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Dos and Don'ts for Introducing Solids

Photo by: iStock



Parenting is full of milestones. Transitioning to solid food is just one of them. You want it to be a fun, positive experience for you and baby. Remember, you’re helping your child set up a lifelong relationship with food.

This responsibility can weigh heavily on you, but really – just follow your baby’s cues and you’ll do fine. Also, keep in mind important Do’s and Don’t’s as you start to introduce solid foods.


Do make sure your baby is ready.
Check with your pediatrician before you start any solid foods. Your baby needs to have good head and neck control as well as control over his ability to swallow.


Don’t rush the process.
Your baby has a lifetime to enjoy all sorts of delicious foods. Most pediatricians suggest not introducing solids before your baby is 4 months old. Even this might be too early. If you’re breastfeeding, your baby is getting ample nutrition. Janelle Cashmore, RN, BSN notes that “the current recommendation set by both the World Health Organization and the American Academy of Pediatrics is that babies be exclusively breastfed until 6 months of age.” Breastfeeding can continue up to 24 months, along with the introduction of age-approriate foods.


Do start with the simplest of foods.
Single-grain infant cereal, such as rice or oatmeal, mixed with breast milk or formula is usually the best place to start. Keep him on that for a week or two to make sure it’s tolerated well. You may then start to add in easily-digested fruits and vegetables, such as sweet potato, carrots, avocado and peas. Feed these foods as a thin puree, and increase the thickness gradually over a few weeks to match your baby’s swallowing proficiency.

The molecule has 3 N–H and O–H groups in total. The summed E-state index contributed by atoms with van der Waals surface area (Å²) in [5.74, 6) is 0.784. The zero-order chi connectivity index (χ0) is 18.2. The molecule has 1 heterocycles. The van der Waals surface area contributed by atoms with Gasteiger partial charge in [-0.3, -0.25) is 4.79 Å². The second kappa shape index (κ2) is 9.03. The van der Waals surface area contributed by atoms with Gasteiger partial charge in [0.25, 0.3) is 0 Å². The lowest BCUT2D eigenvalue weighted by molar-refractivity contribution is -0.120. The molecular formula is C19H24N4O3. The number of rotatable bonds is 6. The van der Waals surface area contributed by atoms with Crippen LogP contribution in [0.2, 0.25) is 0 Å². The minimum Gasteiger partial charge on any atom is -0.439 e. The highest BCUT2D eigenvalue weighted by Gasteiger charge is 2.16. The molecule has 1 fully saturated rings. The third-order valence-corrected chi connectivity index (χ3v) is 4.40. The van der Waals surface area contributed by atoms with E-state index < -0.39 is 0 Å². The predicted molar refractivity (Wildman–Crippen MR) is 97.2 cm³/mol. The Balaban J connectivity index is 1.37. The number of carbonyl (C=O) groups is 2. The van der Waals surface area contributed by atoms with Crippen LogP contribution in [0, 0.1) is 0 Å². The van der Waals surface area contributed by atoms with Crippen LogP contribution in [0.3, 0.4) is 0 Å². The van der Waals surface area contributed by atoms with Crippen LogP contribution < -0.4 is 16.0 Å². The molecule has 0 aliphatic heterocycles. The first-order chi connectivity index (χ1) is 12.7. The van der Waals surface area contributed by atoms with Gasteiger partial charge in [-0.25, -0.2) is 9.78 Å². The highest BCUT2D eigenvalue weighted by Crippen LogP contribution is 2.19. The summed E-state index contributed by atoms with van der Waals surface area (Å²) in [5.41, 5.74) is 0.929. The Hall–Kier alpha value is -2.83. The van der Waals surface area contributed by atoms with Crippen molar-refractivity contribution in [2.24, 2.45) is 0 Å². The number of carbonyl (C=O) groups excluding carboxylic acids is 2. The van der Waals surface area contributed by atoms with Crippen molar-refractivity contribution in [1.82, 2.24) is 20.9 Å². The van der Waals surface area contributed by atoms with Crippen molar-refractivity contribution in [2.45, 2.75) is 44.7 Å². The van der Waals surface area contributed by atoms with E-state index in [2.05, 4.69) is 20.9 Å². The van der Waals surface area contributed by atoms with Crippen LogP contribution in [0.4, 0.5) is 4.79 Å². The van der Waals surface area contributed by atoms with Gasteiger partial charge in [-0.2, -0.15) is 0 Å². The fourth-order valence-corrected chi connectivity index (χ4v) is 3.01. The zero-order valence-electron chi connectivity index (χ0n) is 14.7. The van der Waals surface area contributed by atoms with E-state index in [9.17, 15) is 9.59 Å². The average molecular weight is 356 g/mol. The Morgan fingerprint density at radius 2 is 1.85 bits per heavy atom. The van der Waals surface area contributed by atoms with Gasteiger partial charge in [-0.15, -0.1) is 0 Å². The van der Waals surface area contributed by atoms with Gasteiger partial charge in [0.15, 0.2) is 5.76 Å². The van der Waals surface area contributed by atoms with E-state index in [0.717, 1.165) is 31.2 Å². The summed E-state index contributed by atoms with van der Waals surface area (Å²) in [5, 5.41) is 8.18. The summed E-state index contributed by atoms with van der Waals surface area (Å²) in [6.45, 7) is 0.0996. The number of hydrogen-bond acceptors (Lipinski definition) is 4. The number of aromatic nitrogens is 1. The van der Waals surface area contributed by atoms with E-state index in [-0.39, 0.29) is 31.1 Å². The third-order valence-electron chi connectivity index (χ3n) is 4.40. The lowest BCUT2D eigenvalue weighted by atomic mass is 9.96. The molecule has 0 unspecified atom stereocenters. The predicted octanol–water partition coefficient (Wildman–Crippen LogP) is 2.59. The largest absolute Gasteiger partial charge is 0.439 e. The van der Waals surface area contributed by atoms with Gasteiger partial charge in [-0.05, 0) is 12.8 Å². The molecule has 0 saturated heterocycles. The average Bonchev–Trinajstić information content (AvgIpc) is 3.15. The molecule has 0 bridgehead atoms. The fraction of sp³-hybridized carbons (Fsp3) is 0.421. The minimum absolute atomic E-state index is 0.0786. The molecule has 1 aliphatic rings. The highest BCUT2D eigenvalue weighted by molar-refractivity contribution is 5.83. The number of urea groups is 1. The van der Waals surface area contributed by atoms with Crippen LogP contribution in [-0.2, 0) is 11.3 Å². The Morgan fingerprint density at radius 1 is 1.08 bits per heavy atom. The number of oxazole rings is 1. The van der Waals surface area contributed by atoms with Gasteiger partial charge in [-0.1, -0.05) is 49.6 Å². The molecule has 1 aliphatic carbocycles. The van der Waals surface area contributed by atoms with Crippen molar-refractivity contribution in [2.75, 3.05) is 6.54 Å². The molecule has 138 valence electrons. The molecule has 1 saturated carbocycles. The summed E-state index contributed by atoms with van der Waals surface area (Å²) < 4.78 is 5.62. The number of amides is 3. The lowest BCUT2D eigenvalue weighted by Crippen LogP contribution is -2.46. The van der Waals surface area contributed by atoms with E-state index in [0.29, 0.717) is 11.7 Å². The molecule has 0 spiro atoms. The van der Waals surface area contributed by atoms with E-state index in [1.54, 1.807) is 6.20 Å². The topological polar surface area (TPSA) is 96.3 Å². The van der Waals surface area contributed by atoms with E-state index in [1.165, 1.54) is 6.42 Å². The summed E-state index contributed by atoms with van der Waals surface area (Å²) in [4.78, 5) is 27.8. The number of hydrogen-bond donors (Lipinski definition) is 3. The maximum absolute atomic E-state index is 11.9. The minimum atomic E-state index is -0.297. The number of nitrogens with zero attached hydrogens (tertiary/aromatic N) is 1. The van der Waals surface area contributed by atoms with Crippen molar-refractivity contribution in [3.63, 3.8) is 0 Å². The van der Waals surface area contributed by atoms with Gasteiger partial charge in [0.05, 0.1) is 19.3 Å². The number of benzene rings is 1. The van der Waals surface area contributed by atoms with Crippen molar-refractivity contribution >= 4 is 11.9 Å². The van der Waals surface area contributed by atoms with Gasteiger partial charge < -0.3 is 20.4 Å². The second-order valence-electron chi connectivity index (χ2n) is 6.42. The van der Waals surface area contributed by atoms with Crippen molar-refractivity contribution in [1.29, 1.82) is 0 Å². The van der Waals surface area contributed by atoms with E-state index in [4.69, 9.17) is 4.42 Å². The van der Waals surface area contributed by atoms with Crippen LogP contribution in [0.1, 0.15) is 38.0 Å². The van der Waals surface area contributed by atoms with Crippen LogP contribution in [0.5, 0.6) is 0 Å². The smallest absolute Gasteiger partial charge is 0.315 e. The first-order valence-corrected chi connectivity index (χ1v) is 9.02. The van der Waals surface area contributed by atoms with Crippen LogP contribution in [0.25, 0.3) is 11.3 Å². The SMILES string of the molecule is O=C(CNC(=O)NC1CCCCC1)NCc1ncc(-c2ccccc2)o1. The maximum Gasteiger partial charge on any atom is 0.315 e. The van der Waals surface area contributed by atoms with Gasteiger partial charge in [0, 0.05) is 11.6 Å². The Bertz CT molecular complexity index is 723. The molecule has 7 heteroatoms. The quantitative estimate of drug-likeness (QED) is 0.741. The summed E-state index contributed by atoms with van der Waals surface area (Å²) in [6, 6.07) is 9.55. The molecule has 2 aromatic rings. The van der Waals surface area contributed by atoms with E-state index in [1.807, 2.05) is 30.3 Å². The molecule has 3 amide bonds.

Don’t add too many foods all at once.
Give your baby a new taste every few days. This way you can watch for reactions or sensitivities and know which foods were likely responsible. Do keep breastmilk or formula as primary in your baby’s diet. It’s usually easily digested and provides important antibodies and nutrients, notes Cashmore.


Do choose the right time of day for feedings.
Traditional meal times might work, and they might not. Consider how you and baby are feeling. If he’s cranky or tired, a solid-food feeding attempt may go very wrong. Opt for when baby’s just awoke from a nap or is feeling playful and adventurous. Likewise, make sure you have the time to sit for a while as your baby explores the process of eating solid food. Relax and take your time in an unhurried atmosphere. Make it fun and interactive.


Don’t force your baby to eat solids.
If your baby refuses a food, don’t get frustrated. He may not be hungry, he may not like the taste, or he may just not be ready. Forcing foods only creates negative associations with meal time, and this can influence his eating habits for a lifetime.



Andrea Cespedes is a professionally trained chef and a Certified Nutrition Therapist. With more than 20 years of experience in the fitness industry, she coaches cycling and running and teaches Pilates and yoga. She is an American Council on Exercise-certified personal trainer, RYT-200 and has degrees from Princeton and Columbia University. She’s the proud mom of two kids, who love dance, rock climbing and animals.

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